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U.S. Biofuels & Ethanol Mandate: More Vulnerable Than Ever Now?

 
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Big square baler harvesting wheat straw for production of cellulosic ethanol

Big square baler harvesting wheat straw for production of cellulosic ethanol

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Since 2007, U.S. fuel producers have been required by law to include more and more ethanol and other biofuels in their blends.

Now, Pike Research suggests, the biofuels mandate enacted as part of the 2007 U.S. Energy Act may be vulnerable to renewed political pressure.

Pike notes that the drawbacks of conventionally produced biofuels--based on corn in the U.S. and rapeseed in Europe--are becoming more apparent at the same time that anticipated production of advanced biofuels has failed to materialize.

"Wish" not science

In January, a Federal appeals court tossed out the EPA's "cellulosic" ethanol requirement, saying it was based on a "wish" rather than factors fuel refiners could actually control.

The EPA had upheld its mandate last November despite a request from several parties that it be suspended.

So-called ellulosic biofuel is made from wood chips or the inedible parts of plants, including corncobs. In 2011, refiners had been required to blend 6.6 million gallons into gasoline and diesel vehicle fuels--although none was available on the market--and the 2012 quota rose to 8.65 million gallons.

Producers and refiners of fuels had already failed to meet the 2011 mandate--and paid $7 million in fines--due to lack of supplies.

Banning E15?

Now two bills recently introduced into Congress seek to delay or ban altogether the sale of E15 gasoline, which contains 15 percent ethanol rather than the 10-percent maximum standard since 1978.

As Hemmings Motor News noted last week, House Bill 875 requires that sales of E15 be suspended for at least 18 months while more testing is done of its effects on older cars and the large variety of small combustion engines that were never designed to accommodate that fuel.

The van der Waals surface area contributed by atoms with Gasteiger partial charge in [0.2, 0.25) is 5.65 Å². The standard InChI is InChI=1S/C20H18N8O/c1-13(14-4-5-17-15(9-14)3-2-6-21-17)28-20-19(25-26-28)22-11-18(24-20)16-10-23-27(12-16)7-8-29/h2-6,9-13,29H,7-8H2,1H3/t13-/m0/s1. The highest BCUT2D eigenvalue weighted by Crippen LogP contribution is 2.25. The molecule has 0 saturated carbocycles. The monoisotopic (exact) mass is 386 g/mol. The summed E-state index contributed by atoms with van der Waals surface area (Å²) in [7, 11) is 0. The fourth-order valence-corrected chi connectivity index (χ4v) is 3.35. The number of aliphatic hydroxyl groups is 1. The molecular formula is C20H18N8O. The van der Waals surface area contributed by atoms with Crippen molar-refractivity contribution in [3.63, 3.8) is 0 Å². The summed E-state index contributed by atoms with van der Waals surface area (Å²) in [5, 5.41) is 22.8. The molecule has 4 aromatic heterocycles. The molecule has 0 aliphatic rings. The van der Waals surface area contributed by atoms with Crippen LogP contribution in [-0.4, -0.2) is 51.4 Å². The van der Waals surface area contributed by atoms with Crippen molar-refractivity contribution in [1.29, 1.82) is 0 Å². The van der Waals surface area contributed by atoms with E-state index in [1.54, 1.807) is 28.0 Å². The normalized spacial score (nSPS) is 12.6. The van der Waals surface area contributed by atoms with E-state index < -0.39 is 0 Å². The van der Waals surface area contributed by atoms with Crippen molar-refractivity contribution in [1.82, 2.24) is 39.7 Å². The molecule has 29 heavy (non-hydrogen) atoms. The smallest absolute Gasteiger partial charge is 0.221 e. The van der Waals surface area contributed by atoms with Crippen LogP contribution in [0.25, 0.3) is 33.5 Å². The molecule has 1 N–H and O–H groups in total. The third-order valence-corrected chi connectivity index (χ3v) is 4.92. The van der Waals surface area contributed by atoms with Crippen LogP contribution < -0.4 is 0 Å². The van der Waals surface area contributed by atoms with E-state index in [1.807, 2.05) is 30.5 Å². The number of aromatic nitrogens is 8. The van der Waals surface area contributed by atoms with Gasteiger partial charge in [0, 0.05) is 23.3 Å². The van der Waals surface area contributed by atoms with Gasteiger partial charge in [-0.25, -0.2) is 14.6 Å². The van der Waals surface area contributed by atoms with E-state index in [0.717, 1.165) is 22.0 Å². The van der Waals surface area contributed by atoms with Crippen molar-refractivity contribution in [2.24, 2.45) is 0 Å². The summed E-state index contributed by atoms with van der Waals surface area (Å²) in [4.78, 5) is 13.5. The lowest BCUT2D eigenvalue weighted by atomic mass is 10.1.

Senate Bill 344 simply suspends the sale of E15 gasoline altogether.

The Renewable Fuel Standard (RFS) that carries out provisions of the 2007 Energy Independence and Security Act passed by Congress mandates that 36 billion gallons of ethanol to be used to fuel U.S. by 2022. That's more than three times the 11.1 billion gallons that were used in 2010.

But in December 2011, in the first sign of waning support for ethanol--long a main plank of the agriculture lobby--Congress ended subsidies for ethanol production that had been in place since 1980, along with import tariffs on imported ethanol.

The decline in support for ethanol, including the fight against E15, may signal a sea change in the political winds for the gasoline additive.

2012 Volkswagen Passat TDI test car running on Solazyme algae-derived diesel fuel

2012 Volkswagen Passat TDI test car running on Solazyme algae-derived diesel fuel

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Biodiesel ascendant?

On the other hand, tests are now underway on sustainable diesel fuel--which is, admittedly, at a much earlier stage than the millions of gallons of ethanol being produced at  multiple operating U.S. refineries today.

Those include tests of algae-based biodiesel in Volkswagen TDI diesel cars, and the first commercial jet route using biofuel on a regular basis.

What do you think?

Is this just a tempest in a teapot: political posturing that won't end up affecting the slow rollout of E15 and other biofuels?

Or are we heading toward a tipping point where the mandates that specify increasing volumes of biofuels to be blended into our national fuel supply might actually fall?

Leave us your thoughts in the Comments below.

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Comments (12)
  1. I invite all to research the website of www.algenol.com - they claim the ability to produce ethanol from algae, using ocean water and sunlight, for about $1.00/gallon. Algenol also has some contracts with Valero, one of USA largest ethanol producers. It is a tiny-tot that I expect to see go public in the near future - they also have gotten $$$$$ for further R&D from Reliance Industries of India
     
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  2. I have used ETH blends since they first became available {on a limited basis for Octane #s} 30 years ago. I remain a supporter of biofuels. However, I do think that the consumer should have a choice and NOT a mandate.
     
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  3. When the use of E10-15 or E85 lowers miles per gallon, you burn more fuel, so how does the use offset any gains, when its a negative? I'm all for the use of Biodiesel, but 100% against adding more ethanol. It has already destroyed two of my garden engines, and wrecked havoc with older fuel systems on others.
     
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  4. The use of Ethanol blends has a negative effect on small air cooled engines, I know because I work on them and see the damage. I often wonder if this is one of the "Shovel Ready" jobs that were promised. Some of you may not know about Gasahol, it's the same as what is being pushed now.